Pandaw cruise boat in Myanmar

The deepest Myanmar experiences

The secret of a great trip? Invoking all the senses. Our carefully chosen experiences do just that.

“On your left the Shwedagon Pagoda. Stand here for the best view. Don’t miss the Buddha gift shop on your way out.” If you’re after a cookie-cutter tour of Myanmar, stop reading now.

But if you’re hankering for a deeper, more meaningful, hands-on experience, step this way. Afterall, there’s more to travel than sightseeing (and souvenir shopping).

Our diverse range of experiences all share things in common: they’re fun, sustainable, immersive and road tested. They'll also introduce you to some of the most fascinating people we’ve met on our travels.

Like Ma Mee Mee, for example. Owner of an eco-lodge, she’ll teach you to cook a Burmese curry in her farm-to-table kitchen which you can recreate back home. After a long, hot hike to a remote village, Pa-O elders will show you how to tie a sarong-style longyi. At the Golden Rock, one of Myanmar’s most sacred sites, you’ll meet monks and nuns chanting and meditating. And in a Mandalay teahouse, your local guide can introduce you to a variety of Burmese snacks. Our team lives and breathes this stuff, and these are just a selection of our favourite ways to get under the skin of Myanmar. We’ve plenty more where these came from.

Our top picks

You won't want to miss out on these must-dos hand-picked by our expert team

Yangon's Architectural Delights


What sets Yangon apart from any other city in Asia is the sheer scale of its colonial era architecture. Within a single square mile, some 200 buildings remain from the early 1900s, albeit in a crumbling state of decay.

The city is changing though, as heritage groups lobby to restore decaying facades, buildings are opening to the public for the first time, and conservation projects encourage new restaurants, bars and social enterprises in former mansions. Having a guide walk you through these layers of history gives you an unparalleled insight of Rangoon’s evolution into Yangon. Take the Secretariat, for example, a masterpiece in Victorian architecture. Once the seat of British colonial rule, it was later the site of General Aung San’s assassination in 1947. Today, it holds a museum, gallery space, wellness centre, restaurant and offices: a symbol of Yangon’s regeneration.

Yangon Circle Train


If you’re an old travel romantic like us, you’ll love Yangon’s circle train, bumpy though it may be.

Built by the British more than 60 years ago, it moves at a snail’s pace through the city’s rural suburbs and townships. The whole 45 km loop takes three hours, but even on a short trip, local interactions are inevitable as you rub shoulders with merchants and monks, office workers and school children. Market stalls run parallel with the tracks, and if you’re peckish, grab a snack sold from trays through the train windows.

Shwedagon at sunset


Without a doubt, the best time to visit the Shwedagon Pagoda is sunset.

On a hill in the centre of Yangon, the main stupa is resplendent in gold, diamonds and gemstones, soaring 100 metres into the night sky. Crowds of people circle below, barefoot and clockwise, stopping at smaller shrines, stupas and Buddha statues to pray. Monks practice their English with visitors, hawkers flog devotional flowers and young people chat discreetly under their parents’ gaze. It’s a magical time to people-watch.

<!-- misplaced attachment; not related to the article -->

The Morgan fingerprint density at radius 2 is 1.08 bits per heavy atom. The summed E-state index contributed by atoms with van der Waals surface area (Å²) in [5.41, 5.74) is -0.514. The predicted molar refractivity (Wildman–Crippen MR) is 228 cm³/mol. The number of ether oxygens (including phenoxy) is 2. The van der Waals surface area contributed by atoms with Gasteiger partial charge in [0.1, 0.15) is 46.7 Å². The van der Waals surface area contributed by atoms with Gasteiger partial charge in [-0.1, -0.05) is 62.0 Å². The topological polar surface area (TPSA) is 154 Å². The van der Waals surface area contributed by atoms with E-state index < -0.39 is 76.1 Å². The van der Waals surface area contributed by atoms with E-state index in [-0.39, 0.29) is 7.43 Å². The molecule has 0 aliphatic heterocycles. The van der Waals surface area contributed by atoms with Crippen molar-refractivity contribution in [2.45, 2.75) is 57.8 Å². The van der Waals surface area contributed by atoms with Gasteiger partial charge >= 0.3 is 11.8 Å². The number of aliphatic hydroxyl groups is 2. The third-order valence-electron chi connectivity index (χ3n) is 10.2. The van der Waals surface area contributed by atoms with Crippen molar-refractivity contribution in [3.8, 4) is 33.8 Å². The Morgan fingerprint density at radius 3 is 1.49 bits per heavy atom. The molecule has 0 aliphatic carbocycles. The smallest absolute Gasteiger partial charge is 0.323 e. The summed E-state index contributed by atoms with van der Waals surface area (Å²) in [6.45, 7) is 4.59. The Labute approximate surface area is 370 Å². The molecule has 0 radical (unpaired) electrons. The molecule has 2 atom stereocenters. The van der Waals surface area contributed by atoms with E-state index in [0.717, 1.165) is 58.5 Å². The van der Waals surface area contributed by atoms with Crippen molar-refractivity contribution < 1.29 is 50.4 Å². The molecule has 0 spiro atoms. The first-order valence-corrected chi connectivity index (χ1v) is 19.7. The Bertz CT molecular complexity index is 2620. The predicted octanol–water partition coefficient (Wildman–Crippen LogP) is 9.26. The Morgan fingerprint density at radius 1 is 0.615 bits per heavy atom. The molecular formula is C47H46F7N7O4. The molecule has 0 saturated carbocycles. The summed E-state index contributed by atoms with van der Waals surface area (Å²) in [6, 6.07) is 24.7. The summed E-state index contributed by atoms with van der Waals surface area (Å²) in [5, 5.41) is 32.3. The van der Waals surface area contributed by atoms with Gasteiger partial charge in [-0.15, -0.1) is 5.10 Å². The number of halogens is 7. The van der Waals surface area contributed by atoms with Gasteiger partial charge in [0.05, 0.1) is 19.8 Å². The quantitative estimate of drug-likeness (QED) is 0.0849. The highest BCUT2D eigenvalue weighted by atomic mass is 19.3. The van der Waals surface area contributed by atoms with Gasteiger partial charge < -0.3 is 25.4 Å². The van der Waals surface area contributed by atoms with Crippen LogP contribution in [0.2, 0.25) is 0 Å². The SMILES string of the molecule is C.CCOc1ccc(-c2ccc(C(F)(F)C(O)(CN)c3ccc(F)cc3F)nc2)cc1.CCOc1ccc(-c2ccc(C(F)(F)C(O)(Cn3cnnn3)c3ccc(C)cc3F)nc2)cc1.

Heritage bar hopping

Food & Drink

It might sound unassuming, but the Elephant Coach turns more heads than a McLaren sports car. It’s a beautifully restored bus from the colonial era, and in it you'll be chauffeured on a barhop between Yangon's colonial era hotels.

The Strand, Belmond Governor’s Residence and Yangon Excelsior have played host to some distinguished writers over the years: Orson Welles, Noël Coward and Rudyard Kipling to name a few. Follow in their journalistic footsteps for a cocktail in each bar. En-route make a special stop for a night-time tour of the Secretariat building, once the seat of British administration in Burma. All in all, it’ll be enough to inspire a travelogue of your own.

Salay street life


Tour Salay with a local guide and slow down to the rhythm of a rural Myanmar town.

Sure, the streets are tatty, the colonial buildings dilapidated, and the air might smell of diesel fumes; this is a developing country after all. But it’s also a place where thanaka-painted children peer from open windows, monks file down leafy side streets and it’s all compact enough to explore on foot or by bike. Three important stops: Maha Zaydikyi Pagoda, and two 19th century teak monasteries, remarkable because very few remain in Myanmar today. Afterwards, get your guide’s take on a life spent in Salay over a cup of chai at one of the town’s most popular tea shops.

Cycling from Kalaw to Pindaya


Ditch the car, slow down and experience the scenic rolling hills of the Shan countryside on two wheels.

The cycle from Kalaw to Pindaya is 50km on good tarmac roads, a three to four-hour ride. In green season the scent of tea leaves rises from plantations, while farmers tend crops of beans and sesame. After the rains, the landscape turns arid, the colours red, orange and yellow. Detour down a dirt track for refreshments at Nawa Taung Monastery, and wave mingalabar to people working in the farming communities.